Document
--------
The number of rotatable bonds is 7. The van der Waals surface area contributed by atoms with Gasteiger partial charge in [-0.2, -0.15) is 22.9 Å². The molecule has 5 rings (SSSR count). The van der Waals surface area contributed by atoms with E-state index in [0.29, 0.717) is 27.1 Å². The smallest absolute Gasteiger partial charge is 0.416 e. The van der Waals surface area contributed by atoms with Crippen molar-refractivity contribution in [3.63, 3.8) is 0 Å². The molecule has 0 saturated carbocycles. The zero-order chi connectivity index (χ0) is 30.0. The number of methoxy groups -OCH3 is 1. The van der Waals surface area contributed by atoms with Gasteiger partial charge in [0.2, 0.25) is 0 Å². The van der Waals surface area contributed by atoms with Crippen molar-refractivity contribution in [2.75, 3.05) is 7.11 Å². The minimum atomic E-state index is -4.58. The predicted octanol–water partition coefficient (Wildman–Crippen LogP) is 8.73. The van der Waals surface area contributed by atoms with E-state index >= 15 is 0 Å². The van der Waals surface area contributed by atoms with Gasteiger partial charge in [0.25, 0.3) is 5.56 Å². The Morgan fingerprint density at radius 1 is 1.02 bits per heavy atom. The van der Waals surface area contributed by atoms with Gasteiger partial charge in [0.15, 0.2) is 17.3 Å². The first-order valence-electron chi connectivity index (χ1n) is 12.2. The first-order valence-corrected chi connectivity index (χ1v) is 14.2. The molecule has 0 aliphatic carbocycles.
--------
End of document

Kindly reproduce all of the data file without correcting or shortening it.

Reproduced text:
The number of rotatable bonds is 7. The van der Waals surface area contributed by atoms with Gasteiger partial charge in [-0.2, -0.15) is 22.9 Å². The molecule has 5 rings (SSSR count). The van der Waals surface area contributed by atoms with E-state index in [0.29, 0.717) is 27.1 Å². The smallest absolute Gasteiger partial charge is 0.416 e. The van der Waals surface area contributed by atoms with Crippen molar-refractivity contribution in [3.63, 3.8) is 0 Å². The molecule has 0 saturated carbocycles. The zero-order chi connectivity index (χ0) is 30.0. The number of methoxy groups -OCH3 is 1. The van der Waals surface area contributed by atoms with Gasteiger partial charge in [0.2, 0.25) is 0 Å². The van der Waals surface area contributed by atoms with Crippen molar-refractivity contribution in [2.75, 3.05) is 7.11 Å². The minimum atomic E-state index is -4.58. The predicted octanol–water partition coefficient (Wildman–Crippen LogP) is 8.73. The van der Waals surface area contributed by atoms with E-state index >= 15 is 0 Å². The van der Waals surface area contributed by atoms with Gasteiger partial charge in [0.25, 0.3) is 5.56 Å². The Morgan fingerprint density at radius 1 is 1.02 bits per heavy atom. The van der Waals surface area contributed by atoms with Gasteiger partial charge in [0.15, 0.2) is 17.3 Å². The first-order valence-electron chi connectivity index (χ1n) is 12.2. The first-order valence-corrected chi connectivity index (χ1v) is 14.2. The molecule has 0 aliphatic carbocycles.